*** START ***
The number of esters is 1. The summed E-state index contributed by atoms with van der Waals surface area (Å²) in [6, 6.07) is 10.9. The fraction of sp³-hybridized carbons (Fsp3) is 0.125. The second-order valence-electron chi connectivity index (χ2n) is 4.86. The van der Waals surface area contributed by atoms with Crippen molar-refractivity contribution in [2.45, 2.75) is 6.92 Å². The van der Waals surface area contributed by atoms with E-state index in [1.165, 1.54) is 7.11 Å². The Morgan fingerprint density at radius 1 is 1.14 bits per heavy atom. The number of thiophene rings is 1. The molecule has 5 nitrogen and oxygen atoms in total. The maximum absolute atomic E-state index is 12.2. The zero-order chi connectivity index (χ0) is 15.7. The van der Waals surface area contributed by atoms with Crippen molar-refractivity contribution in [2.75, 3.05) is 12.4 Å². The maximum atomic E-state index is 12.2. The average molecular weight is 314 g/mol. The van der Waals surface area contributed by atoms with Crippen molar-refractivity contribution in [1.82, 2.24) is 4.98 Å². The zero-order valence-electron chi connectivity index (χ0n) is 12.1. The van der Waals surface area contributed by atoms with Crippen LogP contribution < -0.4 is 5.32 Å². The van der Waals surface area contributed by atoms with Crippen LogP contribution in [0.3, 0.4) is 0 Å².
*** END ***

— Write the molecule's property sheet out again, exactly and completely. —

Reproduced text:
The number of esters is 1. The summed E-state index contributed by atoms with van der Waals surface area (Å²) in [6, 6.07) is 10.9. The fraction of sp³-hybridized carbons (Fsp3) is 0.125. The second-order valence-electron chi connectivity index (χ2n) is 4.86. The van der Waals surface area contributed by atoms with Crippen molar-refractivity contribution in [2.45, 2.75) is 6.92 Å². The van der Waals surface area contributed by atoms with E-state index in [1.165, 1.54) is 7.11 Å². The Morgan fingerprint density at radius 1 is 1.14 bits per heavy atom. The number of thiophene rings is 1. The molecule has 5 nitrogen and oxygen atoms in total. The maximum absolute atomic E-state index is 12.2. The zero-order chi connectivity index (χ0) is 15.7. The van der Waals surface area contributed by atoms with Crippen molar-refractivity contribution in [2.75, 3.05) is 12.4 Å². The maximum atomic E-state index is 12.2. The average molecular weight is 314 g/mol. The van der Waals surface area contributed by atoms with Crippen molar-refractivity contribution in [1.82, 2.24) is 4.98 Å². The zero-order valence-electron chi connectivity index (χ0n) is 12.1. The van der Waals surface area contributed by atoms with Crippen LogP contribution < -0.4 is 5.32 Å². The van der Waals surface area contributed by atoms with Crippen LogP contribution in [0.3, 0.4) is 0 Å².